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IdeasYesterday morning I attended an Innovation Forum in Boston. It was hosted by the Boston Chamber of Commerce and attended by over 200 people. The guest speaker for the event was L. Rafael Reif, President of MIT. He discussed ways in which different entities (universities, government, businesses) are collaborating in order to support our innovation ecosystem. One example he discussed was digital learning offered by Harvard and MIT, an example of “disruptive” innovation. Why disruptive? It changed the rules that college level classes must be paid for and take place in the classroom. Similarly, we must think outside the box when considering innovative product ideas for our clients.

Category: Client Forum

First be a Scientist – A Big Data Approach

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Big Data CitiesJameson Toole is a Data Scientist and PhD candidate at MIT. We were thrilled when he agreed to speak at the Client Forum in Boston as Boston Financial celebrates our 40th Anniversary.  Our company and industry have changed in countless ways over the past 40 years, and Jameson’s talk underscored this in covering a hot topic that didn’t exist just a mere five years ago.

Jameson is working on a fascinating project as he studies big data and cities, and the systems that sustain people.  He says that 50% of people now live in cities and that number is growing.  This is a great time to study this, as everyone is carrying a cell phone around, and the aggregate data that can be analyzed is incredible.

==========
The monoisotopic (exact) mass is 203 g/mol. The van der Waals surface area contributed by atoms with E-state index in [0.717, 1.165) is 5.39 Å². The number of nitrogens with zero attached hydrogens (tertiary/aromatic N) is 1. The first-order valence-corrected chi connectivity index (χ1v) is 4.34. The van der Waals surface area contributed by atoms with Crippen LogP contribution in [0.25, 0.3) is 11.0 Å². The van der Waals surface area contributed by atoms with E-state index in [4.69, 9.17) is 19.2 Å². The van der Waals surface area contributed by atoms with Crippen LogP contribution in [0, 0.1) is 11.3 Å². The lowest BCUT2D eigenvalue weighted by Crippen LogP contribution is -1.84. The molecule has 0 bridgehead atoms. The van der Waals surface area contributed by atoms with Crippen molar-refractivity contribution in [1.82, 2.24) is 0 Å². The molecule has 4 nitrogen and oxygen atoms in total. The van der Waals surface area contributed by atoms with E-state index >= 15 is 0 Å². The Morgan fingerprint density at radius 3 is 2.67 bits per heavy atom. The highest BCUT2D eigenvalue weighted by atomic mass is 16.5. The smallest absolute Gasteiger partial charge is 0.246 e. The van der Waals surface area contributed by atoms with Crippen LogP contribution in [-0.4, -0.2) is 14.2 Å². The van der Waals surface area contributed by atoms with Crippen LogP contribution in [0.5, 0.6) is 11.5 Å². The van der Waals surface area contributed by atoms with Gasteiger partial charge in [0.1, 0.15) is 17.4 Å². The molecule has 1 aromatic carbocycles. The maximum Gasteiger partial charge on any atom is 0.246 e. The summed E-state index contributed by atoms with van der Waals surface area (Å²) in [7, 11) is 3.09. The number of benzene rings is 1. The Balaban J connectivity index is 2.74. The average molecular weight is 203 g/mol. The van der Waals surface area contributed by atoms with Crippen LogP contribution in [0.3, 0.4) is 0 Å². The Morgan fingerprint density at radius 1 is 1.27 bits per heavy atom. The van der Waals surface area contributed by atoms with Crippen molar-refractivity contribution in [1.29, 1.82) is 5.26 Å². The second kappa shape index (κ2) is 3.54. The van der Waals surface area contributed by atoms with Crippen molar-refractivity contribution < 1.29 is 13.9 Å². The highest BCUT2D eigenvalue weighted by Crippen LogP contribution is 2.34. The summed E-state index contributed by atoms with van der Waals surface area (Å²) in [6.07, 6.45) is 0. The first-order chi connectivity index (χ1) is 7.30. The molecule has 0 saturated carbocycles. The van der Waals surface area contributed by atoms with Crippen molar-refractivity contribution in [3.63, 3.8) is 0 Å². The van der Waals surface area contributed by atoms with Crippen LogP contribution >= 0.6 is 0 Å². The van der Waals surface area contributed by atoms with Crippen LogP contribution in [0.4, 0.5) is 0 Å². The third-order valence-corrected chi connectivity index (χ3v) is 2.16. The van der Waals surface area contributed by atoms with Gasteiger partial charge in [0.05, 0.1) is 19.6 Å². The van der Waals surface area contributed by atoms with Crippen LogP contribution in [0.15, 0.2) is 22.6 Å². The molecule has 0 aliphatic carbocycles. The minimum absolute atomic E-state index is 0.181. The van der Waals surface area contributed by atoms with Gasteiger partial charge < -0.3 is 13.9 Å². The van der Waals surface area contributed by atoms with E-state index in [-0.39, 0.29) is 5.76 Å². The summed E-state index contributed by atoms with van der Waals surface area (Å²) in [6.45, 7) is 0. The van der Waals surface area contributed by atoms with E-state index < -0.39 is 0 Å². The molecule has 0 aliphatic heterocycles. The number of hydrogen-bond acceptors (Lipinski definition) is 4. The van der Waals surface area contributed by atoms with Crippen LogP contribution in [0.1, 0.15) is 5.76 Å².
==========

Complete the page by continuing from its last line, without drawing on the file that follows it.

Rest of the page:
Jameson said that a data scientist must be knowledgeable in many things, and have contextual awareness.  A data scientist should not be isolated to crunch numbers.  They need to be part of strategic meetings.  At the end of the day the infrastructure is not very important.  Success is driven primarily on context and in essence, asking the right questions of the data.  If you have context, and understand the need, you can form good questions to answer with the data.  His key message is to be a scientist first.

Jameson described a number of fascinating case studies and analysis he has been working on.  One illustrative example shows a visualization and time lapse animation of all the calls in Boston day or night, over a period of months.  He paused the animation at an obvious spike in calls, and pointed out that happened on Valentine’s Day evening, and theorized on what the calls might have been about (e.g. dinner reservations).

In another example, he referenced an app installed on his phone.  It records his location every 15 minutes, and then he can analyze his movements around the city over time.  He says that his team analyzed data from a large population of people and determined people have 4 primary locations on an average day, perhaps things like home, work, gym, or a coffee shop.  And while everyone has a different set of 4 locations, they visit them in the same order.  In expanding to the top 6, there are over a million different ways to move between 6 locations. There are over 1 million ways for individuals to travel between 6 locations, yet 90% choose one of only 17 patterns.  Understanding the behavioral patterns of movement of 90% of the people could lead to some truly innovative, breakthrough applications and solutions.

At the end of the day, Jameson says that people are very predictable and there is an amazing set of data that can be analyzed to do incredible things.  There are business applications that will allow location services, directed advertising, and the like.  In our industry, it could be about custom selling methods, location services, and predictive analytics on consumer sentiment.

But he wants to focus on people and cities, solving problems (e.g. traffic congestion) and improving life experiences.  I think that is a great application worthy of praise.  Perhaps even a few bucks if his projects show up on KickStarter someday.

Remember his name.  Jameson Toole.  A scientist, first.